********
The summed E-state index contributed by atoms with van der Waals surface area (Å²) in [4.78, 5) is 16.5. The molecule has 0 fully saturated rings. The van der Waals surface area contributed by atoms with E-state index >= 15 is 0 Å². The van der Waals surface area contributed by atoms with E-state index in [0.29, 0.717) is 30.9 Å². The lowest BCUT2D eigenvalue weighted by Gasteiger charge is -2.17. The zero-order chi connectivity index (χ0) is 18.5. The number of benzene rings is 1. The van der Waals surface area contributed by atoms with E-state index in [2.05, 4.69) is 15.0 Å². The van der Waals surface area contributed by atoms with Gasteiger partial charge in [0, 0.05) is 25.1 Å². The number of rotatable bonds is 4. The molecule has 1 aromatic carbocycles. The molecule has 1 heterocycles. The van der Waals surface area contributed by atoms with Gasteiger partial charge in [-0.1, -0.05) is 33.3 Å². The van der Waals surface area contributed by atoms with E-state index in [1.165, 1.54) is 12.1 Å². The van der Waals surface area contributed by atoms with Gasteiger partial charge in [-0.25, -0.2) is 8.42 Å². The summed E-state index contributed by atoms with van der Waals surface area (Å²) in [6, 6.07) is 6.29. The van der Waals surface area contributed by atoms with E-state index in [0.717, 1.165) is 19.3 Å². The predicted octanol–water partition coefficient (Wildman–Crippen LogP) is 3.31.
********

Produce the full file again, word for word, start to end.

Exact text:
The summed E-state index contributed by atoms with van der Waals surface area (Å²) in [4.78, 5) is 16.5. The molecule has 0 fully saturated rings. The van der Waals surface area contributed by atoms with E-state index >= 15 is 0 Å². The van der Waals surface area contributed by atoms with E-state index in [0.29, 0.717) is 30.9 Å². The lowest BCUT2D eigenvalue weighted by Gasteiger charge is -2.17. The zero-order chi connectivity index (χ0) is 18.5. The number of benzene rings is 1. The van der Waals surface area contributed by atoms with E-state index in [2.05, 4.69) is 15.0 Å². The van der Waals surface area contributed by atoms with Gasteiger partial charge in [0, 0.05) is 25.1 Å². The number of rotatable bonds is 4. The molecule has 1 aromatic carbocycles. The molecule has 1 heterocycles. The van der Waals surface area contributed by atoms with Gasteiger partial charge in [-0.1, -0.05) is 33.3 Å². The van der Waals surface area contributed by atoms with E-state index in [1.165, 1.54) is 12.1 Å². The van der Waals surface area contributed by atoms with Gasteiger partial charge in [-0.25, -0.2) is 8.42 Å². The summed E-state index contributed by atoms with van der Waals surface area (Å²) in [6, 6.07) is 6.29. The van der Waals surface area contributed by atoms with E-state index in [0.717, 1.165) is 19.3 Å². The predicted octanol–water partition coefficient (Wildman–Crippen LogP) is 3.31.